Croydon's Clusters

Over the past few years, Croydon has seen remarkably strong growth in its business population. Currently standing at approximately 14,000, it is 40% higher than in 2011. Six strong clusters are powering business in the borough.

Engineering and construction firms are growing almost as quickly as the buildings. The sector has seen a 47% growth in their number since 2011. With approximately 10,000 people employed in construction and engineering (the sixth highest in London) and ranging from architecture to technical testing, this a cornerstone sector for Croydon.

There has also been significant growth in the number of government and public sector organisations and they account for almost one-fifth of total employment in the borough. there has been a 150% rise in the number of central government organisations locating in Croydon since 2011 - a rate of growth that shows no signs of slowing. If not precisely the seat of government, Croydon certainly is the site of government seats.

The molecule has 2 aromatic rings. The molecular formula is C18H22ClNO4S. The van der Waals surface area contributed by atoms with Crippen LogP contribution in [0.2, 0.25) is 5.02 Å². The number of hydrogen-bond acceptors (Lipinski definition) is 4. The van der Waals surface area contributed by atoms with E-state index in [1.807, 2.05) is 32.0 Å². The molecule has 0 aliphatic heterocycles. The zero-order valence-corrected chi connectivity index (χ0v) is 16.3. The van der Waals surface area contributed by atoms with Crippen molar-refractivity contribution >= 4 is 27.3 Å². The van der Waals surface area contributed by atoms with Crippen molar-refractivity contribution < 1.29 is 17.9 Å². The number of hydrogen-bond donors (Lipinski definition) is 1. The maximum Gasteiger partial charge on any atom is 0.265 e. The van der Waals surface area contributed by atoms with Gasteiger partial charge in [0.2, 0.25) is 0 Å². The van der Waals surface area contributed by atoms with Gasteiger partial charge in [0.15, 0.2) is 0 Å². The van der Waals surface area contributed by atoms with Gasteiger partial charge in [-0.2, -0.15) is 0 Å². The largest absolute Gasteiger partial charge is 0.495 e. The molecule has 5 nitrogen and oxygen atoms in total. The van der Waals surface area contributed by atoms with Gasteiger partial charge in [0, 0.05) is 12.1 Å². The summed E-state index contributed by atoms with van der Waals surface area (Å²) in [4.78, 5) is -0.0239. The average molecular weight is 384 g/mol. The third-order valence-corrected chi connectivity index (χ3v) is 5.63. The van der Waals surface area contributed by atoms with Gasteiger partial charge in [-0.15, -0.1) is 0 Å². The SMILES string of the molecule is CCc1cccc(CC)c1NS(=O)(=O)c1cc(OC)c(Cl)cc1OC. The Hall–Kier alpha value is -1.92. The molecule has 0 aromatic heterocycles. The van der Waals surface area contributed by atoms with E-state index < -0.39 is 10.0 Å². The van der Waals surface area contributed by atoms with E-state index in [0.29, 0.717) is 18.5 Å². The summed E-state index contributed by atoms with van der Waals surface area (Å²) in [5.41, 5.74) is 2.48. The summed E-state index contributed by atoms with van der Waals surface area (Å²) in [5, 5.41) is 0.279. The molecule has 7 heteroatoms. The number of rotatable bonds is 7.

And then there is the tech sector, which has seen 58% growth over the last five years. Now home to 1,875 companies in the Technology, Media and Telecommunications (TMT) sector, the borough hosts programmers, software developers, tech founders, venture capitalists and skilled consultants. Croydon Tech City is officially London’s fastest-growing tech cluster. TMRW provides 21,000 sq ft of co-working and incubator space in south London’s largest tech hub.  The Sussex Innovation centre is another burgeoning hub for exciting new businesses, start-ups and scale-ups. Martha Lane Fox’s UK digital skills charity Go ON UK used Croydon as the base for its 12-month pilot project to help residents and businesses boost their basic digital skills.

Croydon has also been adding to its roster of logistics companies; this sector has grown by 104% since 2011 and almost by a third (28.8%) in the past year alone.

Croydon follows the money. Financial services and insurance has grown by nearly 23% since 2011. Accountancy and tax advisory services are strongly represented, as is the insurance and pensions sector.

Even before the work begins on the construction of the Westfield shopping centre, retail has been prominent, comprising more than 10% of businesses in the borough and 13.5% of its employees.

Access to talent has underpinned this growth. Croydon’s indigenous working age population is notably well-qualified, with more than 40% holding a degree qualification or higher. The fast rail links into both London Victoria and London Bridge and south to Brighton extends the range and depth of Croydon’s talent pool.

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